Teachable vs WordPress: Which is Best for Online Courses

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If you’re an online course creator, there’s a lot of options. Odds are you’ve already got a WordPress account, but can you create your course on WordPress?

In this article, we’ll compare Teachable vs WordPress and see what the best platform is depending on your needs.

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This really depends on what you’re planning to do in your business. If you want the best online course, go with Teachable. However, if you want an all-in-one shop, you might do better with WordPress.

However, most course creators who use Teachable also have their own website. Most of the time, this is on WordPress. Having your course and main website separate is easily the best option here.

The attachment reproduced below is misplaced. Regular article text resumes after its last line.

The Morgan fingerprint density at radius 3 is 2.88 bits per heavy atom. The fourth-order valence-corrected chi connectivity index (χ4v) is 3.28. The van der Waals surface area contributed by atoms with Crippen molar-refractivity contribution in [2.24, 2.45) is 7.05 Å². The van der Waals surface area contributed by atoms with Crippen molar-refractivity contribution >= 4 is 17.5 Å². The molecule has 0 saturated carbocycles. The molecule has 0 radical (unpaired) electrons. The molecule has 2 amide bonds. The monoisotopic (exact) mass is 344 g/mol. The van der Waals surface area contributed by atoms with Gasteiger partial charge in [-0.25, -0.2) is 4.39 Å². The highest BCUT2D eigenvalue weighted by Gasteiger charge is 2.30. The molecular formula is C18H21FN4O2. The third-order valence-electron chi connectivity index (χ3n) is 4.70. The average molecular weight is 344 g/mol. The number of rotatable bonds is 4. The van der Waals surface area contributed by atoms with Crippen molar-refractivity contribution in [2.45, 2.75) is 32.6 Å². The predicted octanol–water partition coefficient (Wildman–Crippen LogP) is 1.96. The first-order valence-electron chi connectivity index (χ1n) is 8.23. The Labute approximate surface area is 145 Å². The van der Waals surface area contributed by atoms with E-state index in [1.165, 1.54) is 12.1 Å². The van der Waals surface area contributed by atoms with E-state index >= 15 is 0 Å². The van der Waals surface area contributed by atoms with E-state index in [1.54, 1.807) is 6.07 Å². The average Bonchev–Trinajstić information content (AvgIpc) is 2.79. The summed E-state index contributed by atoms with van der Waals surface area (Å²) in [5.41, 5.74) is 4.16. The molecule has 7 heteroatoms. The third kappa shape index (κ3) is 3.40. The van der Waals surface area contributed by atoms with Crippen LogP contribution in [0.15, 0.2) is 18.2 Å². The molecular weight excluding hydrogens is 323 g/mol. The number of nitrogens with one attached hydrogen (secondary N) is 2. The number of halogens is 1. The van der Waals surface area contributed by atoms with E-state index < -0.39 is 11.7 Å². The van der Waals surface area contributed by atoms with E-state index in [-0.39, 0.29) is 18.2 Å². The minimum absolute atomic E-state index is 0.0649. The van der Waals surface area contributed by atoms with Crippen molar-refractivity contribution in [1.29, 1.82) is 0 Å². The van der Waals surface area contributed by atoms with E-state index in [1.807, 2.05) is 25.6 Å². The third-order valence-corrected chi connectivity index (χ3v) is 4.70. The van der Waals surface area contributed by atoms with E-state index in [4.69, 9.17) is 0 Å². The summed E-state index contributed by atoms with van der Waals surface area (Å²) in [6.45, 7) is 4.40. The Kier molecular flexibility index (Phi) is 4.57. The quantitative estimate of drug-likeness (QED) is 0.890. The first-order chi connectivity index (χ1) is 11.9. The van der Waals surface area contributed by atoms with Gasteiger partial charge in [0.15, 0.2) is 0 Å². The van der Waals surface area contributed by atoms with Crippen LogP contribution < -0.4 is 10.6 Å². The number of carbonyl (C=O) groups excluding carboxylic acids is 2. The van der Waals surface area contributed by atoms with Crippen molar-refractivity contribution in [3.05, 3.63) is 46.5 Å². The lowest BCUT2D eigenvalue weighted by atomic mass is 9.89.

• You get the best course platform
  • Your website will be faster (membership plugins slow down your site a lot)
  • It is easier to transition into the next phase of your business. For example, if you decide a few years down the line to cancel your course, it’s a lot of work to change your site back to what it was.

So, if you’re deciding what platform to create a course on, definitely go with Teachable.

Visit Teachable For More Information

Breaking it Down

According to WordPress, around 80% of the sites on the internet are built using their platform. You can believe the company or not. What is true is that you are going to be able to build virtually any type of site on the WordPress platform. This includes designing a course as a teacher to sell or use for the school or classes that you already teach. If you have at least general knowledge of web design, there is a good chance this platform can work for you!